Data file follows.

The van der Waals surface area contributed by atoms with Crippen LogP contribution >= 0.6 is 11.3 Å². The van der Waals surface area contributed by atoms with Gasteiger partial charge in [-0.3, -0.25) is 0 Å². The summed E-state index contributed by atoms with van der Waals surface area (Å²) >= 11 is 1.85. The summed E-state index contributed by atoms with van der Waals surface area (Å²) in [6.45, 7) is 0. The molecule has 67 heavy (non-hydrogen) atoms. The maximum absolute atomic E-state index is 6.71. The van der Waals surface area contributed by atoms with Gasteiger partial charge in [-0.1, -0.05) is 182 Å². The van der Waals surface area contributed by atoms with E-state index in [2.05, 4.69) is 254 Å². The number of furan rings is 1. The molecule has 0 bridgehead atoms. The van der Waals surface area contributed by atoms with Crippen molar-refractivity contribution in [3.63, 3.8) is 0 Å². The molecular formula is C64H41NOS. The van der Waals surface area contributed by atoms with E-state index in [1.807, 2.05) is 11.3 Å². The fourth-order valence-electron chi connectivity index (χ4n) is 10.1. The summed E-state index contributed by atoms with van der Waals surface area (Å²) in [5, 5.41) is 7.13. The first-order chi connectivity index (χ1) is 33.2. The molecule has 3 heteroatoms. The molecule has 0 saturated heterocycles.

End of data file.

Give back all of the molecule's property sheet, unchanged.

The van der Waals surface area contributed by atoms with Crippen LogP contribution >= 0.6 is 11.3 Å². The van der Waals surface area contributed by atoms with Gasteiger partial charge in [-0.3, -0.25) is 0 Å². The summed E-state index contributed by atoms with van der Waals surface area (Å²) >= 11 is 1.85. The summed E-state index contributed by atoms with van der Waals surface area (Å²) in [6.45, 7) is 0. The molecule has 67 heavy (non-hydrogen) atoms. The maximum absolute atomic E-state index is 6.71. The van der Waals surface area contributed by atoms with Gasteiger partial charge in [-0.1, -0.05) is 182 Å². The van der Waals surface area contributed by atoms with E-state index in [2.05, 4.69) is 254 Å². The number of furan rings is 1. The molecule has 0 bridgehead atoms. The van der Waals surface area contributed by atoms with Crippen molar-refractivity contribution in [3.63, 3.8) is 0 Å². The molecular formula is C64H41NOS. The van der Waals surface area contributed by atoms with E-state index in [1.807, 2.05) is 11.3 Å². The fourth-order valence-electron chi connectivity index (χ4n) is 10.1. The summed E-state index contributed by atoms with van der Waals surface area (Å²) in [5, 5.41) is 7.13. The first-order chi connectivity index (χ1) is 33.2. The molecule has 3 heteroatoms. The molecule has 0 saturated heterocycles.